The starship Enterprise is arguably the most famous and recognized spaceship in the world, perhaps more so than NASA’s lunar lander. AMT made the first hobbyist model of it in the late 1960’s and carried it in their catalog for more than 30 years. The quality and accuracy of the kits made by various publishers since varies quite a lot, and there are still a lot of them available over the counter today.
While all these models were being made and sold, though, there was a second entire universe of Enterprise models being made by the fans themselves. Today’s article is about Enterprise models you can make, using inexpensive materials which you may already have in your possession. There are so many, but we chose some of our favorites:
|Make an Enterprise model from useless office supplies – this tutorial assumes you have some office supplies lying around, like expended pens or markers, old CD’s, bull-nosed clamp-type paperclips and a little hot glue.|
|Card modeling is the art of creating table-top models from card stock. Print out the patterns, carefully cut them out with scissors and/or pen knives as appropriate, score the tabs so that they bend cleanly (being careful not to score too deeply, or you’ll accidentally cut them off!) and patiently assemble with tiny dots of white glue applied with the end of a toothpick. Like the more traditional plastic model kits, patience is a virtue, and the quality of your model depends on the steadiness of your hand and the self-control it takes to allow the glue to fully dry before proceeding to the next step. The results can be fabulous, though. Here’s a model of the Enterprise using this modeling technique that you can print out and build yourself, for free.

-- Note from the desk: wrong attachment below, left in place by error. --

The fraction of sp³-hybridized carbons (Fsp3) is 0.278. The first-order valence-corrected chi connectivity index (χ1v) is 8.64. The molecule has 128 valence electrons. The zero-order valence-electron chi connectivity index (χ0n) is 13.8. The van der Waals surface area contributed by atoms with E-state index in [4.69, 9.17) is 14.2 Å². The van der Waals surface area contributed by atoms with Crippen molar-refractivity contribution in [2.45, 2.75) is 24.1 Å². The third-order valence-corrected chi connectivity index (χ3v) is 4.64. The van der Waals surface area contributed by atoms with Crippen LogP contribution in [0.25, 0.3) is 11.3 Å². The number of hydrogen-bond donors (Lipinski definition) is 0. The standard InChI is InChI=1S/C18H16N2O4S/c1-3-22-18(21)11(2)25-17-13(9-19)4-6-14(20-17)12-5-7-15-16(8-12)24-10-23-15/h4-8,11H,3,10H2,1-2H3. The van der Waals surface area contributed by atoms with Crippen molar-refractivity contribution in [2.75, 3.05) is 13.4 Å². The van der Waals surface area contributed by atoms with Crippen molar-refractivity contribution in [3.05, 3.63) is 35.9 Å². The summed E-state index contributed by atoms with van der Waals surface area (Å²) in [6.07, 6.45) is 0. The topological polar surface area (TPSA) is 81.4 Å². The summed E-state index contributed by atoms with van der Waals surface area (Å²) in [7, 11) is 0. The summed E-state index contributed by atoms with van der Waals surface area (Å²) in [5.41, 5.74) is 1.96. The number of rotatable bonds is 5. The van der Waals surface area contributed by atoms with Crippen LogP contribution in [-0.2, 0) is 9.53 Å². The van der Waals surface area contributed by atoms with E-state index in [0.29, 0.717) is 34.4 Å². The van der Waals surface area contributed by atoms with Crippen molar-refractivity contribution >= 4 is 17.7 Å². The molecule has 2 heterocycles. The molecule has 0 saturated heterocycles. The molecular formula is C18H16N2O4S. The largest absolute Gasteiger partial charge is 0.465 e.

|This one’s made from electronics components most hobbyists have in their spare parts bins, and it’s tiny, but it still has a light-up navigational deflector and glowing Bussard collectors on the warp nacelles! If you’re handy with a soldering iron, you can make one of these in a couple of hours. A magnetic reed switch lets you turn the lights on without having to manhandle the tiny model to throw a more conventional switch.|
The internet is full of this stuff if you know what to look for. Here are some more links to get you started.
- Obiwan-Papermodeling – pages from a now out-of-print Star Trek Action Props card modeling book with patterns for making hand props and starships from Star Trek
- Spinflipper.com – the Enterprise model you can made from spare electronics components
- Paragon19 – this web site has a number of fascinating Star Trek card models you can download and build
- Instructables – Make an Enterprise model from office supplies and a little hot glue
- Starship Modeler – the preeminent site on making your own starship models
- Startrek.com – the ultimate paper model, this will feature preprinted, precut parts with foil stamp details
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